The vast majority of the people of this country want the LTTE to be defeated, sooner the better, and peace re-established. If truth be told, that same majority will wink away any shortcuts those who are charged with that responsibility may be tempted to take. If our home is burgled, how many of us will protest at third degree methods traditionally used by the police being employed against a prime suspect to compel him to come clean? We may not relish humans being tortured, but brush off as ``bad luck if the wrong suspect receives the `treatment . But the majority of us, in our desire to recover what is ours, look the other way when coercive methods that benefit us are used. That sadly is human nature though some humans are better than others. Nevertheless, it is necessary that these matters are always kept alive in the public domain.
It is also good at this time to remember the many journalists who have been bumped off or beaten in the decades of this war that have brutalized this nation. In most instances, the same clucking noises we hear today were made but their killers and assailants were never brought to justice. D. Sivaram or Taraki ran the TamilNet for the LTTE and may have been considered fair game by some. Nobody has been arrested for that killing. The clich may be worn threadbare but it nevertheless remains true that while most terrorists (of the LTTE variety) are Tamils, most Tamils are not terrorists. Also, it is becoming increasingly evident that some Sinhalese are selling themselves to the Tigers. Let us not forget in this context that the majority of the journalist victims of terror and counter terror, have also been Tamils.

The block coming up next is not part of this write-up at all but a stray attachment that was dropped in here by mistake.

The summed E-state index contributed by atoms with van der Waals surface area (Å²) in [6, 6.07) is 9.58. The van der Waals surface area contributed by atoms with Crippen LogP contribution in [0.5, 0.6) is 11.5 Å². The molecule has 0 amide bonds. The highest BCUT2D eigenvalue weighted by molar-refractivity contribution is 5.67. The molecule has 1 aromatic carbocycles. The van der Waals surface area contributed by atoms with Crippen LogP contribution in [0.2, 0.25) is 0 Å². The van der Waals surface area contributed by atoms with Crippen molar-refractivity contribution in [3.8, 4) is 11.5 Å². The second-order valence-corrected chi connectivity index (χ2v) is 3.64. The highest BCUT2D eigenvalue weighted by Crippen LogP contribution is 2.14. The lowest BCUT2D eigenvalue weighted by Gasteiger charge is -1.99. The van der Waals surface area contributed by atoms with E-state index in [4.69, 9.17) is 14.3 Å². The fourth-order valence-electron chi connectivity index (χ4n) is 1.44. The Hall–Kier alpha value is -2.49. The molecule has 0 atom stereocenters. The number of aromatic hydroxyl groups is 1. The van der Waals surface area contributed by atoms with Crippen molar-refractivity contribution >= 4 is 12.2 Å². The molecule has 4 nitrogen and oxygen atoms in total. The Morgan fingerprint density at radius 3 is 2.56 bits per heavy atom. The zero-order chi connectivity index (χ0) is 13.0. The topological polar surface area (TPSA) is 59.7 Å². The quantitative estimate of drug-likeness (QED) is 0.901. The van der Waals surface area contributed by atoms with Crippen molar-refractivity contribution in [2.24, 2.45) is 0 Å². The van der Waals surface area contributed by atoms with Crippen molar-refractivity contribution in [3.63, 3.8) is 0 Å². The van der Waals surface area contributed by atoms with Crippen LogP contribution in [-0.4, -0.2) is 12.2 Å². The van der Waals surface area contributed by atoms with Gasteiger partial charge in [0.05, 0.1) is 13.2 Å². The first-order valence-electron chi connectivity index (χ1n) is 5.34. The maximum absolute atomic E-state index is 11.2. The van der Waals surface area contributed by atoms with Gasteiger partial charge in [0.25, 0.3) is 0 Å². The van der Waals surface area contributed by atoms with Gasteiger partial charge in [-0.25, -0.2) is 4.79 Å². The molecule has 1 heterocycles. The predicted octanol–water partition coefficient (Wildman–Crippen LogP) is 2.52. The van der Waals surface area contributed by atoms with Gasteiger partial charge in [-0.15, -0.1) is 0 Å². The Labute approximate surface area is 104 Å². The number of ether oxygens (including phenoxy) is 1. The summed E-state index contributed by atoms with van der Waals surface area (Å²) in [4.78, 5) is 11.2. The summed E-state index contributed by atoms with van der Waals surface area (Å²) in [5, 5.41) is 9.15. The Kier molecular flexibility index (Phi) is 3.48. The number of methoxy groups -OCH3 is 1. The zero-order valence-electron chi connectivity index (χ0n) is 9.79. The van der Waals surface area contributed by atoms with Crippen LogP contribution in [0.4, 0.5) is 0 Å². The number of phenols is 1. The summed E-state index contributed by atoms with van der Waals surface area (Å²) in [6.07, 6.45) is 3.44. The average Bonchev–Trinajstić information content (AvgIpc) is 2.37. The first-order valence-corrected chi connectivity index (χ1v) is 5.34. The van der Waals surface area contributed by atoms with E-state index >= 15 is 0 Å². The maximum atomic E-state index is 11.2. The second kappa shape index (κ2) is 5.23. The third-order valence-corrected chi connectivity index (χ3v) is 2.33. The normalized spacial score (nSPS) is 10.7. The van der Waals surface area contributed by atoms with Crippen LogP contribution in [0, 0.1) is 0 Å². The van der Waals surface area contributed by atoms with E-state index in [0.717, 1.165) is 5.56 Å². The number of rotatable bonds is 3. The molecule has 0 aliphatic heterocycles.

We must keep fresh in our minds that ugly incidents of this nature occurred not only during the incumbency of the present administration. Sunday Leader Editor Lasantha Wickramatunga who continues to lambaste this government was roughed up during the CBK tenure with those who fired at his home and used iron rods on his car never brought to justice. Ironically, the prime suspect in this case died as he had lived and the man was no less than a member of the Presidential Security Division! Richard de Zoysa was liquidated during the Premadasa years. The list goes on. As in those cases, the dust will soon settle over this one and there is every danger that the investigation dossier will join the rest of unsolved and forgotten cases. As Noyahr is one of our tribe, we in the media will feel more for him than for others who have suffered the same fate. There are those who fear that the culture of impunity that has been with us in these matters in recent decades has come to stay. We must hope that it will last only as long as the war which will soon end. In the meantime will there be fearless journalists who would still publish and be damned (or be killed) for the greater good of their country?